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Repo man.

One of the best things about Stranger Than Paradise is the total absence of yuppie characters, values and equipment from the screen. It is not easy to find such relief these days, but Jim Jarmusch is clear that he does not want to make movies "about people with career aspirations." As he says, "All my films will be about . . . people who are outside the career hustle. . . . You get money by cheating, by tricking, by chance--not by devoting your life to it." Repo Man, which teeters on the same generational cusp as Stranger Than Paradise, is yuppieless too, and that counts for a lot. The action here takes place around the automobile repossession business, which is certainly a hustle but hardly a career. A young dropout from the slam-dancing, Mohawk-haircut set (Emilio Estevez) stumbles into the repo scene by chance and soon is involved in a science fiction fantasy (aliens in the trunk of a '64 Chevy Malibu) that is stranger than Stranger.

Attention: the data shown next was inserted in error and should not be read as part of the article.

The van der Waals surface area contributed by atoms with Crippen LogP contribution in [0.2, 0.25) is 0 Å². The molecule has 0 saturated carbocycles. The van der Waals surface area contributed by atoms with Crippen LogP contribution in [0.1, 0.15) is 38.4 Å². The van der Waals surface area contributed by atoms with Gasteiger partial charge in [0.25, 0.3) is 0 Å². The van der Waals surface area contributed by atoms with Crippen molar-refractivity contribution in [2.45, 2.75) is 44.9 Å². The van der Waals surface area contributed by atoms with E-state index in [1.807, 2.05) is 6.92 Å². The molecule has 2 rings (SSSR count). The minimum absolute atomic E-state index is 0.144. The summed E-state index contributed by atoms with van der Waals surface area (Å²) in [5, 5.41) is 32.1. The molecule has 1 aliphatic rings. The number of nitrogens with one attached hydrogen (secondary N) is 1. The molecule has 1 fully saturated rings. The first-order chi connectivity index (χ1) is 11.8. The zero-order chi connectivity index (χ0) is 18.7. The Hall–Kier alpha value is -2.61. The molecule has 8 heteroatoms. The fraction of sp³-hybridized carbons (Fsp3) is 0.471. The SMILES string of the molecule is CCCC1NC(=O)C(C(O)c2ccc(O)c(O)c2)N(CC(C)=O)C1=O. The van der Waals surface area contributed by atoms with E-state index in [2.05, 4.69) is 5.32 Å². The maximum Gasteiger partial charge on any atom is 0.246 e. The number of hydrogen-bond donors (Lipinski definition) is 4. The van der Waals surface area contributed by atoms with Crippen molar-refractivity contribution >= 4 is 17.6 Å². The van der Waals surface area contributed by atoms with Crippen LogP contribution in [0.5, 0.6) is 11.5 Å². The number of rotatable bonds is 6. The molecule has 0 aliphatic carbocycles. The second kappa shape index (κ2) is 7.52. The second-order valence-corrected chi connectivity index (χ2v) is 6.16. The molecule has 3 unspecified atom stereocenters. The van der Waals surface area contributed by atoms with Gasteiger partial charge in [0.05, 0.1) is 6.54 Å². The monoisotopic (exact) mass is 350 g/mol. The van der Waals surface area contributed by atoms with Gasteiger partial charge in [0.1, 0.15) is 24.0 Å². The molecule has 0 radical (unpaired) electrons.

Director Alex Cox is hip to some of the sme attitudes as Jarmusch, but he has not an ounce of control and precious few ideas. As a result, Repo Man is fun but not funny, amusing but not interesting. There's color and sex, and Cox fills his frames with the hot items of California consumerism, for the new wave in the Sun Belt is splashier than its analogue in the Northeast. But senselessness has to make sense in a movie, and others have conveyed the postsurfer punk mentality better than this. (See, for instance, Penelope Spheeris's weird Suburbia for the real thing.) Repo Man does have the last word about the California car culture. An aging, acid-besotted hippie explains to the new waver that he doesn't drive. The kid looks incredulous. "The more you drive," the hippie explains, "the less intelligent you are." That may go for filmmakers as well.

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Author:Kopkind, Andrew
Publication:The Nation
Article Type:Movie Review
Date:Dec 15, 1984
Words:312
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